The Challenge of Third-Party Digital Identity Credentials: How a Trusted Identity Data Registry May Help
- TYPE: Combined Session DATE: Thursday, May 16, 2013 TIME: 11:30-12:30 LOCATION: ALPSEE
Common law governments worldwide have begun to make bold commitments to adopt federated models for identity registration and credential authentication for central government services. This approach requires close collaboration and dialogue with industry to create the needed schemes or trust frameworks that will organize the business, legal, and technical standards, policies and best practices needed to proceed.
As these countries define, design, and deploy their identity federations it’s important that this development does not become siloed by jurisdiction. Rather, for the successful operation of any market there needs to be trusted information sharing. Listings—like the yellow pages—leverage data. Directories—like the DNS—speed introductions. Exchanges—like the NASDAQ—grow markets. Even wedding registries are an example of this, as registries simplify transactions.
Today, there are no such forums for sharing trusted identity data. OIX is building one. Under the direction of the OIX Board of Directors, OIX is building OIXnet, an authoritative registry for online identity trust and a neutral exchange for sharing trusted identity data to enable global interoperability among identity federations in the commercial, non-profit, and public sectors.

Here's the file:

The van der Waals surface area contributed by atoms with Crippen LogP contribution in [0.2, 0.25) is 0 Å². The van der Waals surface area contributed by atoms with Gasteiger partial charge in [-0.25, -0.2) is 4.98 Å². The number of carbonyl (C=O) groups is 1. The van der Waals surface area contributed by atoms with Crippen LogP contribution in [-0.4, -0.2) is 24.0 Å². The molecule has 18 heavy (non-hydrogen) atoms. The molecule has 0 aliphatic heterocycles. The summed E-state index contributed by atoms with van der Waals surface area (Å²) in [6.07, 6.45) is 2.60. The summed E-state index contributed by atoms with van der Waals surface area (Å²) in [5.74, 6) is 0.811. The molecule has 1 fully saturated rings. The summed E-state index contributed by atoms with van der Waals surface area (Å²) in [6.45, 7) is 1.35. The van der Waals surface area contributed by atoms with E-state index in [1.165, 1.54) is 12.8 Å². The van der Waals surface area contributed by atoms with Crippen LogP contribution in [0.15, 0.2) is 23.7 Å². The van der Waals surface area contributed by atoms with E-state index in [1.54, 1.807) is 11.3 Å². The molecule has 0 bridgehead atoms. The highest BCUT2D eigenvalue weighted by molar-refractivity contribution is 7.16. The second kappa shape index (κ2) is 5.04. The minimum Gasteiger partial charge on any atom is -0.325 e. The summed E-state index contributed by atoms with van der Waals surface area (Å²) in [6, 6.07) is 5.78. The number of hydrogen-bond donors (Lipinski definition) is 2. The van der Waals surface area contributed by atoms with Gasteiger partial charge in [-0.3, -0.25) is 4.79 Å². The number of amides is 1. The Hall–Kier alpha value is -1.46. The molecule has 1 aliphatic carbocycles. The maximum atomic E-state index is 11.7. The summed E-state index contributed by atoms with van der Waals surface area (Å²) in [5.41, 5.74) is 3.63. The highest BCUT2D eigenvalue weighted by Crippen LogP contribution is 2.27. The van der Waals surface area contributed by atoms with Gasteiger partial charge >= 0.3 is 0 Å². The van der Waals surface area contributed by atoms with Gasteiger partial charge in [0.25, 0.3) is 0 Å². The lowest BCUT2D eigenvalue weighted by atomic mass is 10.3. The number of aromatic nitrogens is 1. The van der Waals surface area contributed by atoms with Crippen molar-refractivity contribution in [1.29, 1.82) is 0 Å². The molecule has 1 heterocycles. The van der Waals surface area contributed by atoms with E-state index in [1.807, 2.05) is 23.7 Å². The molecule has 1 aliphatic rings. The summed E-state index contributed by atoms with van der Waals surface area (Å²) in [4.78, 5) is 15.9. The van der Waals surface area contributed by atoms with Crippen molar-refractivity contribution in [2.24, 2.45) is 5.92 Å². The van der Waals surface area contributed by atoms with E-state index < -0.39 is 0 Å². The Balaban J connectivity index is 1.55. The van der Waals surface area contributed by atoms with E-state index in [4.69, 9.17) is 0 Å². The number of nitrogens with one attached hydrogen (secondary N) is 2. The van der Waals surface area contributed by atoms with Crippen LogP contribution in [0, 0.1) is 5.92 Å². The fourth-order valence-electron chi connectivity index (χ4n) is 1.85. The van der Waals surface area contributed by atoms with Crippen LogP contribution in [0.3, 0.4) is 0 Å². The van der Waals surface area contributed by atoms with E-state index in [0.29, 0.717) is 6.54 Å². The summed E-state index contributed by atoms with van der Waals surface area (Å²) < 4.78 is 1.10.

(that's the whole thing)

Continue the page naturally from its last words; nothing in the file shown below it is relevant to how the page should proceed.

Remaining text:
Trust framework development is mired in several fundamental misconceptions that prevent us from being successful. One crucial problem is that the model we are using as the fundamental scaffolding for trust frameworks is wrong. A second problem is that we have never properly defined terms, precluding our ability to ever achieve general agreement.
With regard to the model problem, work on broad, general-purpose trust frameworks has started with the assumption that identity is at the heart of trust frameworks. This has made trust-framework development more complicated just as plotting the orbits of the planets is much more complicated if we maintain a geo-centric focus.
As for the definition problem, almost any lengthy discussion of trust frameworks eventually circles back to some of the same debate topics that we have been having for years. While we are very busy creating solutions, we still haven’t defined our terms or our targets. Without these definitions, how will we aim the ship? And how will we know when we get there?
- Registration fee:
- Contact person:
Mr. Levent Kara
+49 211 23707710
- May 14 - 17, 2013 Munich/Germany